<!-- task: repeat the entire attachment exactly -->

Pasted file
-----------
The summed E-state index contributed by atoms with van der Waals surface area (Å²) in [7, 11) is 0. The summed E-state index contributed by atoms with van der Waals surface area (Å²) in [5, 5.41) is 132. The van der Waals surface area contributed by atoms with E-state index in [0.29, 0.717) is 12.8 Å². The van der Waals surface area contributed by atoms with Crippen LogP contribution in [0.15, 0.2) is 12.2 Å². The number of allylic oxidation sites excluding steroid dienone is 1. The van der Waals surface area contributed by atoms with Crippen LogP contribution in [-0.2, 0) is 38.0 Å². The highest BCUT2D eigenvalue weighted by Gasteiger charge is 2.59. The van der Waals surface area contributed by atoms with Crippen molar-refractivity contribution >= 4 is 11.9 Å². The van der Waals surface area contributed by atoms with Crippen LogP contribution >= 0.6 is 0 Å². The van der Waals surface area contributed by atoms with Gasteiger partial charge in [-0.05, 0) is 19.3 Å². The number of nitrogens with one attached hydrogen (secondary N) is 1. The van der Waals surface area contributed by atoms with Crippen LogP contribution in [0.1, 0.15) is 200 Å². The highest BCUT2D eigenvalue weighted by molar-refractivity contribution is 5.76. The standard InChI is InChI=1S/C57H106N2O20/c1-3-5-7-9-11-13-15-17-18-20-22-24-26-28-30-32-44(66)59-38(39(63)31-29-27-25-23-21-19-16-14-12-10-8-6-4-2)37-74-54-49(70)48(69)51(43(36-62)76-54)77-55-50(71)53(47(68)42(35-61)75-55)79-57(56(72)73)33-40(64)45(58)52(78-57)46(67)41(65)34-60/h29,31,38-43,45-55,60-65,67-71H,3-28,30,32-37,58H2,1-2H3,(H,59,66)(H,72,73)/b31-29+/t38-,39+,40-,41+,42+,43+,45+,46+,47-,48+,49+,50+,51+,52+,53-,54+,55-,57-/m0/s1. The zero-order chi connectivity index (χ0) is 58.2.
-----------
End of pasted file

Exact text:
The summed E-state index contributed by atoms with van der Waals surface area (Å²) in [7, 11) is 0. The summed E-state index contributed by atoms with van der Waals surface area (Å²) in [5, 5.41) is 132. The van der Waals surface area contributed by atoms with E-state index in [0.29, 0.717) is 12.8 Å². The van der Waals surface area contributed by atoms with Crippen LogP contribution in [0.15, 0.2) is 12.2 Å². The number of allylic oxidation sites excluding steroid dienone is 1. The van der Waals surface area contributed by atoms with Crippen LogP contribution in [-0.2, 0) is 38.0 Å². The highest BCUT2D eigenvalue weighted by Gasteiger charge is 2.59. The van der Waals surface area contributed by atoms with Crippen molar-refractivity contribution >= 4 is 11.9 Å². The van der Waals surface area contributed by atoms with Crippen LogP contribution >= 0.6 is 0 Å². The van der Waals surface area contributed by atoms with Gasteiger partial charge in [-0.05, 0) is 19.3 Å². The number of nitrogens with one attached hydrogen (secondary N) is 1. The van der Waals surface area contributed by atoms with Crippen LogP contribution in [0.1, 0.15) is 200 Å². The highest BCUT2D eigenvalue weighted by molar-refractivity contribution is 5.76. The standard InChI is InChI=1S/C57H106N2O20/c1-3-5-7-9-11-13-15-17-18-20-22-24-26-28-30-32-44(66)59-38(39(63)31-29-27-25-23-21-19-16-14-12-10-8-6-4-2)37-74-54-49(70)48(69)51(43(36-62)76-54)77-55-50(71)53(47(68)42(35-61)75-55)79-57(56(72)73)33-40(64)45(58)52(78-57)46(67)41(65)34-60/h29,31,38-43,45-55,60-65,67-71H,3-28,30,32-37,58H2,1-2H3,(H,59,66)(H,72,73)/b31-29+/t38-,39+,40-,41+,42+,43+,45+,46+,47-,48+,49+,50+,51+,52+,53-,54+,55-,57-/m0/s1. The zero-order chi connectivity index (χ0) is 58.2.